Rosie Review: A Charming Found Family Film With Heart To Spare [TIFF]

They say "blood is thicker than water," but for many, this isn't true — the strongest bonds are with those we love, who may or may not be blood relatives. This is the basic premise explored in "ROSIE," a Canadian indie film about found families, accepting queer identities, and overcoming trauma. It's a thoroughly charming little film, and while it has flaws, it's a promising project from some emerging faces in the industry.

"ROSIE" is the debut feature film from Métis writer-director-actor Gail Maurice. Maurice identifies as LGBTQ+; at the Toronto International Film Festival, she stated that she chose a soundtrack and setting for "ROSIE" to coincide with roughly the same time period as her own queer awakening. This makes sense. There's a strong queer undercurrent in "ROSIE," and although the film deals with a lot of themes, the ones that resonate the loudest are those relating to two-spirit characters Flo (Constant Bernard) and Mo (Alex Trahan).

"ROSIE" is the story of 6-year-old orphan Rosie (Keris Hope Hill), who is sent to live with her Aunt Frédèrique (Mélanie Bray) in Montreal. "Fred," as she prefers to be called, hasn't seen her sister in years and is reluctant to take on the responsibility for a child. Both Fred and her late sister were taken from their homes as children and adopted into a family that, based on Fred's statements, wasn't much of a home. Rosie is the second generation after the Sixties Scoop — she knows she's "Indian" but not sure what First Nation her mother was taken from. Those records are lost, and now the only person she has is an auntie ill-suited to take care of her.

Found family

At TIFF, writer and director Maurice explained that the project was inspired by the Sixties Scoop, and that she wanted to explore the history from the eyes of a child. The cinematography in "ROSIE" certainly reflects that: It's intimate, full of close-up, hand-held shots, and low angles, hinting at the young girl looking up at the world around her.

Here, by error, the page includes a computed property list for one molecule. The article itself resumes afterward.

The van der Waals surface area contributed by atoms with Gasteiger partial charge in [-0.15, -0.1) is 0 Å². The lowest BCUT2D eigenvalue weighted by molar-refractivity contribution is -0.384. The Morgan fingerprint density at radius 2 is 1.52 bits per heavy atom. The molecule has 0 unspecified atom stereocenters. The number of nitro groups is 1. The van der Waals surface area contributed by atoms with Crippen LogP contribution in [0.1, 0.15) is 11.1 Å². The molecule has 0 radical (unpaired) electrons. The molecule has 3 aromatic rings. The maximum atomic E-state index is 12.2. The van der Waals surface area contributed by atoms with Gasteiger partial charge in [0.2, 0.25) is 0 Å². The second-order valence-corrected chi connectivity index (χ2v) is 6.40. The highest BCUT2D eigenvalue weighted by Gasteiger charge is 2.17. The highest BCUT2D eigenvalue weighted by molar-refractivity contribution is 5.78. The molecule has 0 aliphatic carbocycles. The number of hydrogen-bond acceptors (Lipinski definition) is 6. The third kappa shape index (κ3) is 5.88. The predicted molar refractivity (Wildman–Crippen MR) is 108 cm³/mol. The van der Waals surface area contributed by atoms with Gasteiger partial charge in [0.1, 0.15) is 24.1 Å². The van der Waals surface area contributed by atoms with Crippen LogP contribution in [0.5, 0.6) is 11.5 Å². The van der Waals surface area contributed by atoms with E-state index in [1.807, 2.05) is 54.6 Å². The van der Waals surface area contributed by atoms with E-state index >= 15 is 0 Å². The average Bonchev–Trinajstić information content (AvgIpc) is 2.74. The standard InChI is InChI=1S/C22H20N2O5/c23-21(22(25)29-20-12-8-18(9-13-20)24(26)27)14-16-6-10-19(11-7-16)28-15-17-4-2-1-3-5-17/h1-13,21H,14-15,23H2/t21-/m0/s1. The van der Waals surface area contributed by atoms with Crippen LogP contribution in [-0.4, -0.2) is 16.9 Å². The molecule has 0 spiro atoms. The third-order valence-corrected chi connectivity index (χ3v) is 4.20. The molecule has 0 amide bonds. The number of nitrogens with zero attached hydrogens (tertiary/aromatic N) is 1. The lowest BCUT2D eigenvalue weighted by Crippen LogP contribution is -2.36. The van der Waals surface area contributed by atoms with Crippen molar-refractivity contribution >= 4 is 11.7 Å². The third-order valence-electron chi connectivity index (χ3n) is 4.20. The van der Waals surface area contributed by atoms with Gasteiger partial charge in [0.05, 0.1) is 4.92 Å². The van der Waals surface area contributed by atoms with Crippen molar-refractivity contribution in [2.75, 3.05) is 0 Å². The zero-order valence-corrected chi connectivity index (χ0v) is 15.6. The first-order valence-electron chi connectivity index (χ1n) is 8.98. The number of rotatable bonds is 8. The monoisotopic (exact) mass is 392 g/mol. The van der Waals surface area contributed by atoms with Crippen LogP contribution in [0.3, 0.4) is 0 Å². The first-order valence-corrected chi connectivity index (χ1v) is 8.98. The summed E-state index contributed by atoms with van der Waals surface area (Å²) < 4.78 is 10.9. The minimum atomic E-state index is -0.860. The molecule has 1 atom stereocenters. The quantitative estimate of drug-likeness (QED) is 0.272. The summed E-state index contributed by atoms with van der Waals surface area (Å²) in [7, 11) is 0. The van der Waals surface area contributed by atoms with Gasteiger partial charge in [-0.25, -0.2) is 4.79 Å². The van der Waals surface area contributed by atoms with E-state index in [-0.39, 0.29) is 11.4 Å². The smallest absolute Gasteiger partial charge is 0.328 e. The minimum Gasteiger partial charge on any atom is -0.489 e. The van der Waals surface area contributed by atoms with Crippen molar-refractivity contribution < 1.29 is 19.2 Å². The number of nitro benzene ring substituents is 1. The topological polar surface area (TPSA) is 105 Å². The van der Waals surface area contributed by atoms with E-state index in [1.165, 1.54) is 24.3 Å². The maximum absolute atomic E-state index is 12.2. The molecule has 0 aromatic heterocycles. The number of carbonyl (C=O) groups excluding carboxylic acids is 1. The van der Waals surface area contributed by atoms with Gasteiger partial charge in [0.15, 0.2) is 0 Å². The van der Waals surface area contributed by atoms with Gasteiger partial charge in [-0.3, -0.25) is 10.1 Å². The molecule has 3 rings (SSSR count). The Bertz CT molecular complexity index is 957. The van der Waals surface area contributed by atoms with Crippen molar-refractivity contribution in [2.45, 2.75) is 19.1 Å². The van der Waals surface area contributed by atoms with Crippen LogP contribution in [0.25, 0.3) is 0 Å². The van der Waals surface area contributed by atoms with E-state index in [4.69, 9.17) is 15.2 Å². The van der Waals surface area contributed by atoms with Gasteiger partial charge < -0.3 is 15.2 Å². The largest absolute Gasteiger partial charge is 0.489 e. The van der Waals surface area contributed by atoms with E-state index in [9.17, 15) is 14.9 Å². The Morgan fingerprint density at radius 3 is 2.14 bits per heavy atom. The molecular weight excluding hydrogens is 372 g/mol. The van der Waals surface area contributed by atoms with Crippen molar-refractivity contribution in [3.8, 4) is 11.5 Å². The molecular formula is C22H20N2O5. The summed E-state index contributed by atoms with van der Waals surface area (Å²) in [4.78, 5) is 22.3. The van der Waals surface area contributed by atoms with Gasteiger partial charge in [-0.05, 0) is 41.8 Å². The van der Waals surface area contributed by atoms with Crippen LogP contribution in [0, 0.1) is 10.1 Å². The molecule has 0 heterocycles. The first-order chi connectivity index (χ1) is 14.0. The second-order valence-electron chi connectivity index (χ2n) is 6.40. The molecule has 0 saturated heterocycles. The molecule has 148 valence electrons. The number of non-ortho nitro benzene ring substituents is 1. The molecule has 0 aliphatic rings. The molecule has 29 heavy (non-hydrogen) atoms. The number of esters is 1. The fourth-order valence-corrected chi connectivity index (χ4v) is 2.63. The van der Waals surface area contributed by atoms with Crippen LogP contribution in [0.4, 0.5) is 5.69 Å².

The performances are what makes "ROSIE" fun to watch. Hill as the titular little girl is adorable; the acting sometimes leaves a bit to be desired, but also I recognize 6 years old is young to be expecting that level of skill. Fred is charming and funny in her own right — she has the most challenging role here and she absolutely nails the performance. Having said that, the drag queens Flo and Mo make the film. They each have their own, small character arc that ties into the greater themes of acceptance and found family. Bernard is the standout for me; his character balances a larger-than-life fun bubbly personality with a grounded, pragmatic wisdom — and some very tender, heart-wrenching scenes. Everyone is struggling in "ROSIE," but Bernard is the one actor who really makes that sadness felt.

The writing in "ROSIE" is where the film languishes for me. The basic concept is fine, but the execution needs more escalation and clearer stakes to make an impact. I found I was really stretching my suspension of disbelief with some of the basic plot points, and you often have to take events at face value because otherwise, they crumble. Still, for a debut feature film, there's enough heart and humor to keep the average viewer entertained.

I would by lying if I said "ROSIE" was a "great" film, at least in the traditional sense; however, this is one of those rare indie movies that is so sincere, so unique, and so gosh-dang likable that I can't help but love it. And I hope, that if you, dear reader, as willing to give it a chance, you will too.

/Film rating: 7 out of 10